Flower arranging computer program not eligible for patent protection. IN RE: STURGEON

Flower arranging computer program not eligible for patent protection. IN RE: STURGEON

A patent is a set of exclusive rights granted to the inventor of a new, useful and not obvious invention.  In the United States an inventor gains a patent by filing a patent application with the United States Patent and Trademark Office.  The patent application is reviewed by a patent examiner at the United States Patent and Trademark Office.  If the patent application meets all the requirements, the patent application is granted.  A patent gives its owner the exclusive right to make, use, sell and import the invention in the United States.

Getting a patent is not a simple task.  There are many requirements that an inventor must meet to get a patent on an invention.  The invention must meet the patent requirements, including novelty, non-obviousness, written description, and enablement.  However, an even more fundamental requirement is the invention must be eligible subject matter for a patent.  If the subject matter of an invention is not eligible, the invention cannot be patented in the United States.

United States Patent Law §35 U.S.C. 101 articulates eligible subject matter.   A patent can be granted on any new and useful process, machine, manufacture, or composition of matter, or any new and useful improvement thereof.  There are also some judicially created exceptions to patent eligible subject matter, namely, laws of nature, physical phenomena, and abstract ideas.

The question of eligibility under § 101 is governed by the two-step framework set out by the Supreme Court in ALICE CORP LTD. v. CLS BANK INTERNATIONAL, 573 U.S. 208 (2014), and MAYO COLLABORATIVE SERVICES v. PROMETHEUS LABORATORIES, INC., 566 U.S. 66 (2012). The first step of the inquiry, is whether the claims of the patent are directed to a patent-ineligible concept, i.e., a law of nature, natural phenomenon, or abstract idea.  If the claims are not directed to a patent-ineligible concept the analysis stops there.  If the claims are directed to a patent-ineligible concept, then the elements of each claim are considered both individually and ‘as an ordered combination’ to determine whether the additional elements ‘transform the nature of the claim’ into a patent-eligible application.  To pass the second step of the inquiry an inventive concept needs to be demonstrated.  This can be a difficult concept to understand so it is helpful to review case precedent to understand how the rule is applied.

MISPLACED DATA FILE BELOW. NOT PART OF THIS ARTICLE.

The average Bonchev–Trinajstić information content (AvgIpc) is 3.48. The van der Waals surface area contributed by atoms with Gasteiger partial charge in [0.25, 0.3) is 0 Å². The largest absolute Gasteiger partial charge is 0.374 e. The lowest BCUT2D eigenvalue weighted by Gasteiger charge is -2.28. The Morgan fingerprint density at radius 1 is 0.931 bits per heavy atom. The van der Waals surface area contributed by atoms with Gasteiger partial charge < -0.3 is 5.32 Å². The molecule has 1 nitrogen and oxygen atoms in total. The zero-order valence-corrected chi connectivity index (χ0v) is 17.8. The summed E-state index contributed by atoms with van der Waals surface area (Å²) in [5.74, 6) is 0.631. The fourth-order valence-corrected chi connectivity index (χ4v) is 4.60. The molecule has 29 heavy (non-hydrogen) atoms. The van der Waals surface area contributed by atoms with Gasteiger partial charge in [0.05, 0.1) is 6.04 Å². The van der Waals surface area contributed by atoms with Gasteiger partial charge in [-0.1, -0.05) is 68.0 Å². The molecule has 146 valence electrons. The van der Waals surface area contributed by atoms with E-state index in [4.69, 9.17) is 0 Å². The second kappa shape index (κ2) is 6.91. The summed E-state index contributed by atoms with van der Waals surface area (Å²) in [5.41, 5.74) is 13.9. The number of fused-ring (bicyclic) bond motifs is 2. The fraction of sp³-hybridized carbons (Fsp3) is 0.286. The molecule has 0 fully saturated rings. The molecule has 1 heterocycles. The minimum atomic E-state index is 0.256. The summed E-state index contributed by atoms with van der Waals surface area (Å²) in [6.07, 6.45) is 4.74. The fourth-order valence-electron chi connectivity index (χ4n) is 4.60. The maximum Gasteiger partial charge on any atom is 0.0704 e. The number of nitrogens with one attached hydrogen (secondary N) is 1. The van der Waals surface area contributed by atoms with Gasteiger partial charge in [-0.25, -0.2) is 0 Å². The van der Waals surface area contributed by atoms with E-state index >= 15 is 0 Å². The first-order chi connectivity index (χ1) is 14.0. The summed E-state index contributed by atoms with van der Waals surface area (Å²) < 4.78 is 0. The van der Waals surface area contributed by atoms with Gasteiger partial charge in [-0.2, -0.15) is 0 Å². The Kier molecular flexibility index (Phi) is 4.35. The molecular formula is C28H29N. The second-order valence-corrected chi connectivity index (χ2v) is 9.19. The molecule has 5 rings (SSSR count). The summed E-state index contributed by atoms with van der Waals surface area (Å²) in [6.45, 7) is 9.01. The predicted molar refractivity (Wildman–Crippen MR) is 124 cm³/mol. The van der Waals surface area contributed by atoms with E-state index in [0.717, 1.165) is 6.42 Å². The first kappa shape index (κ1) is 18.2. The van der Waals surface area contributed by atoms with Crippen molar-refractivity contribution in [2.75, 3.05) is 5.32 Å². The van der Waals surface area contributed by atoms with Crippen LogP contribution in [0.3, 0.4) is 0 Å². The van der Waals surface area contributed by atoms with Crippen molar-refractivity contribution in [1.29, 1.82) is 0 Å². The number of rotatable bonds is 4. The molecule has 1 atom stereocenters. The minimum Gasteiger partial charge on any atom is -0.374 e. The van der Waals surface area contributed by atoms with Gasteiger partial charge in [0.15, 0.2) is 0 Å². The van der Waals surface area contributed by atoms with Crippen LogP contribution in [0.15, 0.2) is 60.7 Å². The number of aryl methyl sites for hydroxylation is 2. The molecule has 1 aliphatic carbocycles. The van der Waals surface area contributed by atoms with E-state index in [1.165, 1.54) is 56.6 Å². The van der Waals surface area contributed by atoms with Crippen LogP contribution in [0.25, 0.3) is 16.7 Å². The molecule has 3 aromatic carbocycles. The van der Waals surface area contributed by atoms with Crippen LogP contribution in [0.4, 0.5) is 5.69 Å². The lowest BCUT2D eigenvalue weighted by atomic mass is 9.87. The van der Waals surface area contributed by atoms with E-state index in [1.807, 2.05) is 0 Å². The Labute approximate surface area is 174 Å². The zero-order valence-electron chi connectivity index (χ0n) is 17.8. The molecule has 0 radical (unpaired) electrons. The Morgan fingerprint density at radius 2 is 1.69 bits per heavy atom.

IN RE: JEANNINE A. STURGEON, 2020-1644 (C.A.F.C. 2021) is an example of a case where a computer program used to simulate floral arrangements was deemed ineligible subject matter.

U.S. Patent Application No. 14/212,028 (“the ’028 application”) is the focus of this case.  The ’028 application was originally filed on March 14, 2014, with a single claim.  The patent was directed to a method of creating a floral arrangement on an electronic display screen.  Essentially the invention was a method  to design a flower arrangement on a computer.

On April 5, 2017, the Examiner issued a final rejection of the patent application as ineligible under 35 U.S.C. § 101 and anticipated under § 102. Sturgeon appealed to the Patent Trial and Appeal Board. The Board affirmed the rejections under § 101 and reversed the rejections under § 102. Sturgeon appealed to the Court of Appeals for the Federal Circuit.

The Federal Circuit noted that the PTAB  properly found that the patent application was directed to “mental processes,” “the abstract idea of managing personal behavior,” and “methods of organizing human activity”—in this case, arranging flowers—and is thus an abstract idea.  The Federal Circuit also noted that the PTAB properly found that there was no inventive concept.  Selecting flower images, arranging the images and displaying the arrangement on a computer screen, without an improvement to computer functionality does not disclose an inventive concept. Based on these conclusions the Federal Circuit affirmed the rejection.

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